In today’s edition of the University of Washington student newspaper “The Daily” there is an article describing how some Electrical Engineering grad students are adapting the Xbox 360’s Kinect system to assist in non-invasive, robotic surgeries as part of a larger research project. Kudos to them for their creativity, right? A look at some recent news in the gaming world might put a darker spin on their efforts.
This past December, a group of coders hacked into the Playstation 3 gaming console, essentially giving themselves the ability to run any operating system they like on the machine. A similar hacking code was then made public by another hacker, George Hotz, and Sony filed a DMCA lawsuit against him. (This is particularly interesting to note because the Playstation 3 was originally designed to allow for other operating systems to be run on it.) The Guardian gives an excellent summary of the events and their effect on the video gaming industry.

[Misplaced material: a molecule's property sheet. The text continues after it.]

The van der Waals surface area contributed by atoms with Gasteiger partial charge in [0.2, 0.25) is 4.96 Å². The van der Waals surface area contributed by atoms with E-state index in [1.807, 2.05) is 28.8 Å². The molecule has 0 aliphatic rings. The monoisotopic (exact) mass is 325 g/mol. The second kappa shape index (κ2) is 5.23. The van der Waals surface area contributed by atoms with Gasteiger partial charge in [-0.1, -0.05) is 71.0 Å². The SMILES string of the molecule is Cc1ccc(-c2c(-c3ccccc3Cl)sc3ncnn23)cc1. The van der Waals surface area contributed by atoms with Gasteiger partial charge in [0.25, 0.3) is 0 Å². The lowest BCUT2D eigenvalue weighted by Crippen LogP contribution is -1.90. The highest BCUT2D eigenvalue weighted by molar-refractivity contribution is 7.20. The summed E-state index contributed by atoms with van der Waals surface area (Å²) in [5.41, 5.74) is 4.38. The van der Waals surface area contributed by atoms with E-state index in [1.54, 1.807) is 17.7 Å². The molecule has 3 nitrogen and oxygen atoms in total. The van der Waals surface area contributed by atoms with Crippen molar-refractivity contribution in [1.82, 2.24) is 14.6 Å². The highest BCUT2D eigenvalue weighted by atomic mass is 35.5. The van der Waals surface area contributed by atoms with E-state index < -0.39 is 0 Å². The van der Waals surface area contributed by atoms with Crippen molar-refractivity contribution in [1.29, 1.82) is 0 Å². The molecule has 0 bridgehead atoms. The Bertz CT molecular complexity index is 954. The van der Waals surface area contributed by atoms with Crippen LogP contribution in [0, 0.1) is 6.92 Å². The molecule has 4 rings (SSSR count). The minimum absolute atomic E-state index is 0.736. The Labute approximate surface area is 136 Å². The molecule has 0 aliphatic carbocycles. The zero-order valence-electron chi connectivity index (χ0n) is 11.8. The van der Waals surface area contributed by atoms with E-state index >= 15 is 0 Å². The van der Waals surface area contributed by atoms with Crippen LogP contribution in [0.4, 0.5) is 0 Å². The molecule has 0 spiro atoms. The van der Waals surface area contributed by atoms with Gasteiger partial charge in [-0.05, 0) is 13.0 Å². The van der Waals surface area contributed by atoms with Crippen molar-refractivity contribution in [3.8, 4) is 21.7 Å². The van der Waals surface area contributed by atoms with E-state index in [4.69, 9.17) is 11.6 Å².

In light of the events surrounding the PS3, what problems might arise with the UW students’ use of the Kinect system for their own purposes? Is it considered fair use if it is for scientific and medical research? How would DMCA affect their vision of wide-spread implementation of the technology in remote regions?
These kinds of stories also raise questions about the nature of video game consoles. They have been behind some pretty awesome innovations: have they transcended their origins as information appliances and truly become generative platforms, or has Sony’s lawsuit had its own kind of ‘chilling effect’ on that sort of evolution?